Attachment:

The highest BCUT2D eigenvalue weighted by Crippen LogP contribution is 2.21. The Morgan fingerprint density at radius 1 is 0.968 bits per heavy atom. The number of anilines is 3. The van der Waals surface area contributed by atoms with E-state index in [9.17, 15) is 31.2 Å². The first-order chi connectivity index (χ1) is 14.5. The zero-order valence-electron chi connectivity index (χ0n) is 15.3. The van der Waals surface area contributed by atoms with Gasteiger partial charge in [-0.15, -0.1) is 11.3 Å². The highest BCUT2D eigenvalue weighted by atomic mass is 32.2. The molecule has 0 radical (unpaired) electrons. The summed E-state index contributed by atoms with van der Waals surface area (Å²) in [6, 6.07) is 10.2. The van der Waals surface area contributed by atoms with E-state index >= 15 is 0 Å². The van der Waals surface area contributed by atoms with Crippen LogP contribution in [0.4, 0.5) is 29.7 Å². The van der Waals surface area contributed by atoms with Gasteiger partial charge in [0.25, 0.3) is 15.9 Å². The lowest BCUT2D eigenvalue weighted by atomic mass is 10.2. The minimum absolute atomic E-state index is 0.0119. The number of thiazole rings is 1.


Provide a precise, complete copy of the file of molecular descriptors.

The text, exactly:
The highest BCUT2D eigenvalue weighted by Crippen LogP contribution is 2.21. The Morgan fingerprint density at radius 1 is 0.968 bits per heavy atom. The number of anilines is 3. The van der Waals surface area contributed by atoms with E-state index in [9.17, 15) is 31.2 Å². The first-order chi connectivity index (χ1) is 14.5. The zero-order valence-electron chi connectivity index (χ0n) is 15.3. The van der Waals surface area contributed by atoms with Gasteiger partial charge in [-0.15, -0.1) is 11.3 Å². The highest BCUT2D eigenvalue weighted by atomic mass is 32.2. The molecule has 0 radical (unpaired) electrons. The summed E-state index contributed by atoms with van der Waals surface area (Å²) in [6, 6.07) is 10.2. The van der Waals surface area contributed by atoms with E-state index >= 15 is 0 Å². The van der Waals surface area contributed by atoms with Crippen LogP contribution in [0.4, 0.5) is 29.7 Å². The van der Waals surface area contributed by atoms with Gasteiger partial charge in [0.25, 0.3) is 15.9 Å². The lowest BCUT2D eigenvalue weighted by atomic mass is 10.2. The minimum absolute atomic E-state index is 0.0119. The number of thiazole rings is 1.